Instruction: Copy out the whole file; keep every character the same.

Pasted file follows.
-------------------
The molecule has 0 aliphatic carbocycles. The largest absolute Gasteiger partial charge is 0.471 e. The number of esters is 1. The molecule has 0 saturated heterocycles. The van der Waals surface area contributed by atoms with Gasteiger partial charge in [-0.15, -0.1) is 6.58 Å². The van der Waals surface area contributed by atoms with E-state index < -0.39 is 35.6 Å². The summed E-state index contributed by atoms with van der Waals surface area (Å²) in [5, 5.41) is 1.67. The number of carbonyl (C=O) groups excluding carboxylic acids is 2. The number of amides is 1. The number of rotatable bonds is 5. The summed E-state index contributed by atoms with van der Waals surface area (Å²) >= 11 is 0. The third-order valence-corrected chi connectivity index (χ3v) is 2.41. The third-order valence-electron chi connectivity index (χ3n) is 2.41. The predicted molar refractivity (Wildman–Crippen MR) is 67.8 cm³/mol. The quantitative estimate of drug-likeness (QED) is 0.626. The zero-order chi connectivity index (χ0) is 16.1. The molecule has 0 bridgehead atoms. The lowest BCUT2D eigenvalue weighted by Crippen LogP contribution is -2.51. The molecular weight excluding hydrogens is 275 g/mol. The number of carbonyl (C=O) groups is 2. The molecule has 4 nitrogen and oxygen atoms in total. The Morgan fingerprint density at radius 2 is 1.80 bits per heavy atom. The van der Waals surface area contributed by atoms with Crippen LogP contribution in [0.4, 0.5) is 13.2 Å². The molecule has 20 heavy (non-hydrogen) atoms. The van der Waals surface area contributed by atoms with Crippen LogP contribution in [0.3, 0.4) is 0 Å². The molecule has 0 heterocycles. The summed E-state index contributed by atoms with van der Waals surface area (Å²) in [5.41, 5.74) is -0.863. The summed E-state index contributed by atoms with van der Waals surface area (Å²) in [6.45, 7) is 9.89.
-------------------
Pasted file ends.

The molecule has 0 aliphatic carbocycles. The largest absolute Gasteiger partial charge is 0.471 e. The number of esters is 1. The molecule has 0 saturated heterocycles. The van der Waals surface area contributed by atoms with Gasteiger partial charge in [-0.15, -0.1) is 6.58 Å². The van der Waals surface area contributed by atoms with E-state index < -0.39 is 35.6 Å². The summed E-state index contributed by atoms with van der Waals surface area (Å²) in [5, 5.41) is 1.67. The number of carbonyl (C=O) groups excluding carboxylic acids is 2. The number of amides is 1. The number of rotatable bonds is 5. The summed E-state index contributed by atoms with van der Waals surface area (Å²) >= 11 is 0. The third-order valence-corrected chi connectivity index (χ3v) is 2.41. The third-order valence-electron chi connectivity index (χ3n) is 2.41. The predicted molar refractivity (Wildman–Crippen MR) is 67.8 cm³/mol. The quantitative estimate of drug-likeness (QED) is 0.626. The zero-order chi connectivity index (χ0) is 16.1. The molecule has 0 bridgehead atoms. The lowest BCUT2D eigenvalue weighted by Crippen LogP contribution is -2.51. The molecular weight excluding hydrogens is 275 g/mol. The number of carbonyl (C=O) groups is 2. The molecule has 4 nitrogen and oxygen atoms in total. The Morgan fingerprint density at radius 2 is 1.80 bits per heavy atom. The van der Waals surface area contributed by atoms with Crippen LogP contribution in [0.4, 0.5) is 13.2 Å². The molecule has 20 heavy (non-hydrogen) atoms. The van der Waals surface area contributed by atoms with Crippen LogP contribution in [0.3, 0.4) is 0 Å². The molecule has 0 heterocycles. The summed E-state index contributed by atoms with van der Waals surface area (Å²) in [5.41, 5.74) is -0.863. The summed E-state index contributed by atoms with van der Waals surface area (Å²) in [6.45, 7) is 9.89.